Remembering Charlton Heston, Actor and Activist

Academy Award-winning actor Charlton Heston died Saturday at the age of 84. Heston, who starred in epic films such as Ben-Hur and The Ten Commandments, later made a name for himself as a conservative activist.

This interview first aired on November 20, 1990.

Charlton Heston, Old-School Gentleman, Dies at 84

Charlton Heston, a Hollywood leading man for six decades, died Saturday night at his home in Beverly Hills. At 84, he had been suffering from Alzheimer's disease. In films ranging from biblical epics to science-fiction dystopias, he stood tall as a heroic figure.

The Charlton Heston you remember stands atop a mountain, or a chariot, or in Pharaoh's palace, declaiming.

Not for nothing do people talk of Heston's "chiseled" jaw, "craggy" features and "steely" gaze. In 1950s and '60s Hollywood, the man was a rock, a monument, the go-to guy for biblical and historical epics.

At 6-foot-3, with his muscular bearing and commanding voice, he — and, it sometimes seemed, only he — had the stature to play Moses and John the Baptist, Mark Antony and Michelangelo, El Cid and Andrew Jackson. And of course, Judah Ben-Hur, the Jewish prince who runs rings around the Romans — after communing with the horses that would pull his chariot.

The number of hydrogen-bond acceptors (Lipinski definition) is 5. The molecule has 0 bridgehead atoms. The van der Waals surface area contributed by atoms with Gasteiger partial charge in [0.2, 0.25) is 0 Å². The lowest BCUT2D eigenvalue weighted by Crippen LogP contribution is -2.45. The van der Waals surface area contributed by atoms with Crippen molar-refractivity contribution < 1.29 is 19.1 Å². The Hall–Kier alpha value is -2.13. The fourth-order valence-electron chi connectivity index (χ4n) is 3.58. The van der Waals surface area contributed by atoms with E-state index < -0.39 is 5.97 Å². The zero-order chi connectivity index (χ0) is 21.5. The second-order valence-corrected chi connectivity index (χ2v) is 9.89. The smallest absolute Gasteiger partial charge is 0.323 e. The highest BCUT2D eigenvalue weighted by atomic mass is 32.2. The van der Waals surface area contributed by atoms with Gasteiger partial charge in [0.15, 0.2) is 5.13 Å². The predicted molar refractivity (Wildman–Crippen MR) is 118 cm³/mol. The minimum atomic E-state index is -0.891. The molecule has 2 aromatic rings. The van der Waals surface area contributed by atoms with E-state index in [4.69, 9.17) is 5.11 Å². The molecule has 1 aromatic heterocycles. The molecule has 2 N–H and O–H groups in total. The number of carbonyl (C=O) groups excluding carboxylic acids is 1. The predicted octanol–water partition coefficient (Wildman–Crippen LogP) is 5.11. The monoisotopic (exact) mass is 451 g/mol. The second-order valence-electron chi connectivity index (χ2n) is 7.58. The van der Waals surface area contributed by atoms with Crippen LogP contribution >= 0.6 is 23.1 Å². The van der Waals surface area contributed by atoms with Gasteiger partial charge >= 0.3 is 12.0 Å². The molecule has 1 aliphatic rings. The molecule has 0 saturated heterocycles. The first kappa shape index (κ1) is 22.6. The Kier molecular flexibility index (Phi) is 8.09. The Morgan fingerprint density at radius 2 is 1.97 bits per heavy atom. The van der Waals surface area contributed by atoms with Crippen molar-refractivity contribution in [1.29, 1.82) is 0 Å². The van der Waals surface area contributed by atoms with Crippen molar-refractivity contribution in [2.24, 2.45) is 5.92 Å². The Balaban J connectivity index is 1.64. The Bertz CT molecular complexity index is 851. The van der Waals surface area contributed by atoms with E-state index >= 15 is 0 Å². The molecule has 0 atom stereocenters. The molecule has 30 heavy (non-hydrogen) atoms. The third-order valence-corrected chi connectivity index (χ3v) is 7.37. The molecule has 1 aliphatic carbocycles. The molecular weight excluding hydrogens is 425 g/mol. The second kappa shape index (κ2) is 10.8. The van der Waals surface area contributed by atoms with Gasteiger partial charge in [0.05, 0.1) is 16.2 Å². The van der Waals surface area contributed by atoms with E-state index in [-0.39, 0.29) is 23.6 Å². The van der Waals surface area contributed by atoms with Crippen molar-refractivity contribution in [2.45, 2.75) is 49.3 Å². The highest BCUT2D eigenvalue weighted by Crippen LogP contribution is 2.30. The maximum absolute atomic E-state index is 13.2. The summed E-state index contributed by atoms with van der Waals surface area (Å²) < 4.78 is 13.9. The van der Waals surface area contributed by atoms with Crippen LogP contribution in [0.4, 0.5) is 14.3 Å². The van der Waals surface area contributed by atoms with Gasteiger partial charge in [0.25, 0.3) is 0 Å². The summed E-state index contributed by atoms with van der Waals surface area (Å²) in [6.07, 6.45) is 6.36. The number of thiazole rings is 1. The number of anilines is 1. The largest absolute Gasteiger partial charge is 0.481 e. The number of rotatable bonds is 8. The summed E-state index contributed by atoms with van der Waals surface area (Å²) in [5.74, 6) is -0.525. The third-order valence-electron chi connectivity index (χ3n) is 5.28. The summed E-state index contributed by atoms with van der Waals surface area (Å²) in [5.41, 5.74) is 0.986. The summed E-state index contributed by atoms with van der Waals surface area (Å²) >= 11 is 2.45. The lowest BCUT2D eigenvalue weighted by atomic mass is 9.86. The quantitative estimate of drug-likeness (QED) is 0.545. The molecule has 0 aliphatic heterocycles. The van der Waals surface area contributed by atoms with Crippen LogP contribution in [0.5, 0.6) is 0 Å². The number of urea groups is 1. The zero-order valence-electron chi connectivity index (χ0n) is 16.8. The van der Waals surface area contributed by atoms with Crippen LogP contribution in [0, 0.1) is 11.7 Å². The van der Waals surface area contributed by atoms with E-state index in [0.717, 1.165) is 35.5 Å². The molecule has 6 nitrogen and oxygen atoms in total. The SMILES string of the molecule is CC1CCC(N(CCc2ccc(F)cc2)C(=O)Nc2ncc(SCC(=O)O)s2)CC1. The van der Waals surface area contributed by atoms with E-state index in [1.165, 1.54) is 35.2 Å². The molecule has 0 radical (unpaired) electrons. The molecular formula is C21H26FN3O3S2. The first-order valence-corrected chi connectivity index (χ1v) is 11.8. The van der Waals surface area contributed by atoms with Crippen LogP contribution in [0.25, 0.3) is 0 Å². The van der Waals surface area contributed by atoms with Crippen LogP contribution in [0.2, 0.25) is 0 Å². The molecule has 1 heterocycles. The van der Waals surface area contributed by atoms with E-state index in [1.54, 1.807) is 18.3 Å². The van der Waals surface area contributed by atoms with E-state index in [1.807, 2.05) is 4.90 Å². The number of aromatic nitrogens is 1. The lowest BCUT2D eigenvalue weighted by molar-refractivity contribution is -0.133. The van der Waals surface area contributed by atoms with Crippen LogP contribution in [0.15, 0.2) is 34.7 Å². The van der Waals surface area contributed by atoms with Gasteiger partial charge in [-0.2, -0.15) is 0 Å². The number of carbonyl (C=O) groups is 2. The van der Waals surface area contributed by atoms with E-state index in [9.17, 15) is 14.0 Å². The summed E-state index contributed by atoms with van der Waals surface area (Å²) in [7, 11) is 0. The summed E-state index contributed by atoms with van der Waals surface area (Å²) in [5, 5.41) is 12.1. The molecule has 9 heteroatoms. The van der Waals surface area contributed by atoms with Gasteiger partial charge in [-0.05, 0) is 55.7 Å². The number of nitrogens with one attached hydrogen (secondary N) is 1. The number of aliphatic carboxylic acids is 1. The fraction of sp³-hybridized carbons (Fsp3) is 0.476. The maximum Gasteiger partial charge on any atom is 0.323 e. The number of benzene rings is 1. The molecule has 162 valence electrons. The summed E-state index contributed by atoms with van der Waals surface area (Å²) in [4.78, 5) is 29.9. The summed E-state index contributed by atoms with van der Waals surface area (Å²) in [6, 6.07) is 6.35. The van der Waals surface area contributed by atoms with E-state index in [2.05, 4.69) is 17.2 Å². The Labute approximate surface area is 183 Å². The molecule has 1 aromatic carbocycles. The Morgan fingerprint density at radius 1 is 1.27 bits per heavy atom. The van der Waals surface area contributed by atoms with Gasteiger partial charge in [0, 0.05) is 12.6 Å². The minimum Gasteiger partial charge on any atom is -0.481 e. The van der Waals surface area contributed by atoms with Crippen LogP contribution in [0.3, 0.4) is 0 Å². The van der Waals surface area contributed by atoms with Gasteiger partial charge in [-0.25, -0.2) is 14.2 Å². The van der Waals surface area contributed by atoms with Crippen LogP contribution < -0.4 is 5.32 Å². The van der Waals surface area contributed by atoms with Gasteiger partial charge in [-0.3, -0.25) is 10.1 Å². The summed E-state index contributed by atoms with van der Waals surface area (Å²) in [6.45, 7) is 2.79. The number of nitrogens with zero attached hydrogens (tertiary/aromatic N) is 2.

He couldn't help being an imposing figure, whether he was playing a principled detective in A Touch of Evil or a reclusive cowboy in Will Penny, his own favorite of his films.

But in that Mount Rushmore visage of his, the eyes could go suddenly liquid, making him appear haunted by memories or by grief. There was a vulnerability to him. And it served him well later in his career, when Hollywood needed, say, an alpha male to play The Omega Man, or when a sci-fi epic required a sensitive finale: an astronaut on a planet of apes who sees a metal torch on a beach and realizes where he is.

Later in his career, his best qualities tended to be ill-used by Hollywood. He mostly looked grim in interchangeable disaster epics in the 1970s. And in the '80s and '90s, he tried to counteract that image by flirting with Dame Edna on TV (she called him Chuck), and appearing on stage in classic dramas.

When he brought one of those to the Kennedy Center in the 1980s, I interviewed him for a local paper. I'm guessing he knew — well into his Earthquake, Airport, Dynasty period — that any press he got from an alternative weekly was likely to be skeptical.

But he showed up without a public relations person, and sat for photos and answered questions. A few days later, a letter arrived — embossed stationery, typed note above his signature — saying he had thought the interview went well, and thanking me for my time. The first and last note of that sort I've ever gotten from an actor — and an indication, I suspect, of the sort of thoroughgoing professional he had always been.

Despite the angry political moments and lesser roles that dogged him for the rest of his career, that's how I find I remember him now: old-school, straight-backed, a gentleman.

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